Per capita income is often used to measure an area's average income. This is used to see the wealth of the population with those of others. Per capita income is often used to measure a country's standard of living. It is usually expressed in terms of a commonly used international currency such as the euro or United States dollar, and is useful because it is widely known, is easily calculable from readily available gross domestic product (GDP) and population estimates, and produces a useful statistic for comparison of wealth between sovereign territories. This helps to ascertain a country's development status. It is one of the three measures for calculating the Human Development Index of a country.
- United States
In the United States, it is defined by the U.S. Census Bureau as the following: "Per capita income is the mean money income received in the past 12 months computed for every man, woman, and child in a geographic area." (Children are counted if they are at least 15 years old.)
Critics claim that per capita income has several weaknesses in measuring prosperity:
- Comparisons of per capita income over time need to consider inflation. Without adjusting for inflation, figures tend to overstate the effects of economic growth.
- International comparisons can be distorted by cost of living differences not reflected in exchange rates. Where the objective is to compare living standards between countries, adjusting for differences in purchasing power parity will more accurately reflect what people are actually able to buy with their money.
- It is a mean value and does not reflect income distribution. If a country's income distribution is skewed, a small wealthy class can increase per capita income substantially while the majority of the population has no change in income. In this respect, median income is more useful when measuring of prosperity than per capita income, as it is less influenced by outliers.
- Non-monetary activity, such as barter or services provided within the family, is usually not counted. The importance of these services varies widely among economies.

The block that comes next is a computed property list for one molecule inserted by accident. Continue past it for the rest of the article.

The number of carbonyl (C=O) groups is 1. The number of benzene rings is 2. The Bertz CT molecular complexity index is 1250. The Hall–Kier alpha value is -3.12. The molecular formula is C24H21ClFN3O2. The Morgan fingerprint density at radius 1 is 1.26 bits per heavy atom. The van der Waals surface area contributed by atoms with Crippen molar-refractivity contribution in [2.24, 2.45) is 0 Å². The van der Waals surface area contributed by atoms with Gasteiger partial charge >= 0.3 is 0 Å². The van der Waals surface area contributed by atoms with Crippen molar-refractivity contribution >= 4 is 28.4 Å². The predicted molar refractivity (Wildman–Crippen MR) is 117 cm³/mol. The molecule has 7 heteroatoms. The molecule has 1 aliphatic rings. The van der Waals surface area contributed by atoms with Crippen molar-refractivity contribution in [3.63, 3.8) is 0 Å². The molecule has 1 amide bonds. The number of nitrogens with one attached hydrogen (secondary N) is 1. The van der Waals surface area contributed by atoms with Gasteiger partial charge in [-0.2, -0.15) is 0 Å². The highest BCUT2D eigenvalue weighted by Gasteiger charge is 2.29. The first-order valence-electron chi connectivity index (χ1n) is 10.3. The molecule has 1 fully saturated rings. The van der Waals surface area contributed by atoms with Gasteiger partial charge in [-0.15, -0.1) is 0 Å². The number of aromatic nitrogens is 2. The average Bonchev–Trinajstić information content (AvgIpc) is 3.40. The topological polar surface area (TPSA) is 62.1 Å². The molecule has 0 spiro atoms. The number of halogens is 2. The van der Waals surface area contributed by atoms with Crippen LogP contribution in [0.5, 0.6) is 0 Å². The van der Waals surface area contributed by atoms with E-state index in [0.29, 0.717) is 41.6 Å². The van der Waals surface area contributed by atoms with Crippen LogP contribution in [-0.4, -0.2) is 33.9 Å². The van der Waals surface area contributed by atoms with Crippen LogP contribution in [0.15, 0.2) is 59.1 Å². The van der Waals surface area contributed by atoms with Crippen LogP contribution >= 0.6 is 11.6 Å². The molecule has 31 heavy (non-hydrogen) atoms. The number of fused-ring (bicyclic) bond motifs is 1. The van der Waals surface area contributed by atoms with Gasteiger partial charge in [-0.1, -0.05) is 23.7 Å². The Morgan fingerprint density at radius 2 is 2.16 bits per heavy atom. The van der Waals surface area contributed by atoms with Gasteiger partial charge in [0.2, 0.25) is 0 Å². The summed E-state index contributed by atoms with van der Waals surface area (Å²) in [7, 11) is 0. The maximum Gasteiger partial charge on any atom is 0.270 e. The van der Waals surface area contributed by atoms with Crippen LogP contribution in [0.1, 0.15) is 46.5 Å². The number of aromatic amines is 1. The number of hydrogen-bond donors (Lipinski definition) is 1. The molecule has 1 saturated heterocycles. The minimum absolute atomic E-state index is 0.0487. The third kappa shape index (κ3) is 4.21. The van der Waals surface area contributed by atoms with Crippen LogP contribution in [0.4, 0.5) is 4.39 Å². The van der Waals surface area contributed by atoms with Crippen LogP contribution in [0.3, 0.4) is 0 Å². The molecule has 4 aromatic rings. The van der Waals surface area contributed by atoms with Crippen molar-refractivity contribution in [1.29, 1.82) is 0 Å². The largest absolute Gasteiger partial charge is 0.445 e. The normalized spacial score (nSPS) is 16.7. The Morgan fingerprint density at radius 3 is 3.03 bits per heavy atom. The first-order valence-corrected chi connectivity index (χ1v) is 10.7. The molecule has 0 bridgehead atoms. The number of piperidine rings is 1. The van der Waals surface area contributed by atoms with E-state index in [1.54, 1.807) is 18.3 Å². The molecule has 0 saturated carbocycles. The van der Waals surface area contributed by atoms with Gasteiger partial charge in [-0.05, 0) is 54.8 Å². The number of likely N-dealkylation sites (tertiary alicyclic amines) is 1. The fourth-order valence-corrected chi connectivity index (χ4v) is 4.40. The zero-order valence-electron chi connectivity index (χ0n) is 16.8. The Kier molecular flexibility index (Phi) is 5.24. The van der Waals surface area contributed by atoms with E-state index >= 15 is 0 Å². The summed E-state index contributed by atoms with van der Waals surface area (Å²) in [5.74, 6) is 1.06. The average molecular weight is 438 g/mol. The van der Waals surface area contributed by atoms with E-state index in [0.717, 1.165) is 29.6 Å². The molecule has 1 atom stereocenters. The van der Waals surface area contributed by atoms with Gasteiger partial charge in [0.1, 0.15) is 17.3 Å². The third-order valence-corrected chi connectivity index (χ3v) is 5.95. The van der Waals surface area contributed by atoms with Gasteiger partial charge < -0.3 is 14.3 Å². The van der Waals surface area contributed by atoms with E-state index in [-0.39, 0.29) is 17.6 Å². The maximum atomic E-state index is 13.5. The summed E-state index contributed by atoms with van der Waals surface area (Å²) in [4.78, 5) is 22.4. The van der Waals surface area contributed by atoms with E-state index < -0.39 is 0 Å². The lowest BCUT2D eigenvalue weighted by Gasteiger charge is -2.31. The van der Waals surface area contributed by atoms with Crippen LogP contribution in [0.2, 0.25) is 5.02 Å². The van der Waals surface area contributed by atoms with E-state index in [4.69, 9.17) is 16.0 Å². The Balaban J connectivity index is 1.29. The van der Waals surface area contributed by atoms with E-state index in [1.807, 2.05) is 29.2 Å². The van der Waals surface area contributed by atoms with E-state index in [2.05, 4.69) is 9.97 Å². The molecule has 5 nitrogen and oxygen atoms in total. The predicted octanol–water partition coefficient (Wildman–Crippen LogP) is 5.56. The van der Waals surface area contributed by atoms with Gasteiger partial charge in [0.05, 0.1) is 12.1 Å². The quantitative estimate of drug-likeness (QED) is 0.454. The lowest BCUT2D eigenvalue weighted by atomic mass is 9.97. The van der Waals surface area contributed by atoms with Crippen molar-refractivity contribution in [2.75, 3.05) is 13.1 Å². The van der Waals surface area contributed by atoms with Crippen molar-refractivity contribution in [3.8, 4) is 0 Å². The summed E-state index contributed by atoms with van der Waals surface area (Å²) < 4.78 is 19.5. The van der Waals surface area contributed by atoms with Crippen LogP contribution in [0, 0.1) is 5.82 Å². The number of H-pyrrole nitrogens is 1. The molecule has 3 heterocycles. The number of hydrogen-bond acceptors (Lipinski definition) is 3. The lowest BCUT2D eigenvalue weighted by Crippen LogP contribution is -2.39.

- Per capita income does not consider whether income is invested in factors likely[according to whom?] to improve the area's development, such as health, education, or infrastructure.
- List of countries by average wage
- List of U.S. states by income
- Mean household income
- Income distribution
- Income quintiles
- Household income in the United States
- International Ranking of Household Income
- List of countries by GNI (nominal, Atlas method) per capita
- List of countries by GNI (PPP) per capita
- Median household income in Australia and New Zealand
- Median income per household member
- Places in the United States with notable demographic characteristics
- Poverty in the United States
- "Worldwide, Median Household Income About $10,000". Gallup.
- "New Measures of Global Income From the Gallup World Poll". Gallup. Gallup. December 13, 2013. Retrieved August 5, 2017.
- DeNavas-Walt, Carmen; Proctor, Bernadette D.; Smith, Jessica C. (September 2012). "Real Median Household Income by Race and Hispanic Origin: 1967 to 2010". Income, Poverty, and Health Insurance Coverage in the United States: 2014 (PDF). U.S. Census Bureau. p. 8.
- "Report for Selected Countries and Subjects". www.imf.org.
- "Income Data".
- "Bureau of Economic Analysis". www.bea.gov.
- Picchi, Aimee (September 13, 2016). "Median Household income increases". CBS News. Retrieved September 13, 2016.
- Per capita income The Free Dictionary
- Income Per Capita Definition, Investopedia
- U. S. Census Bureau – Per Capita Income, American Community Survey Archived 2015-10-04 at the Wayback Machine.
- "The Economics of Well-Being" Harvard Business Review 2011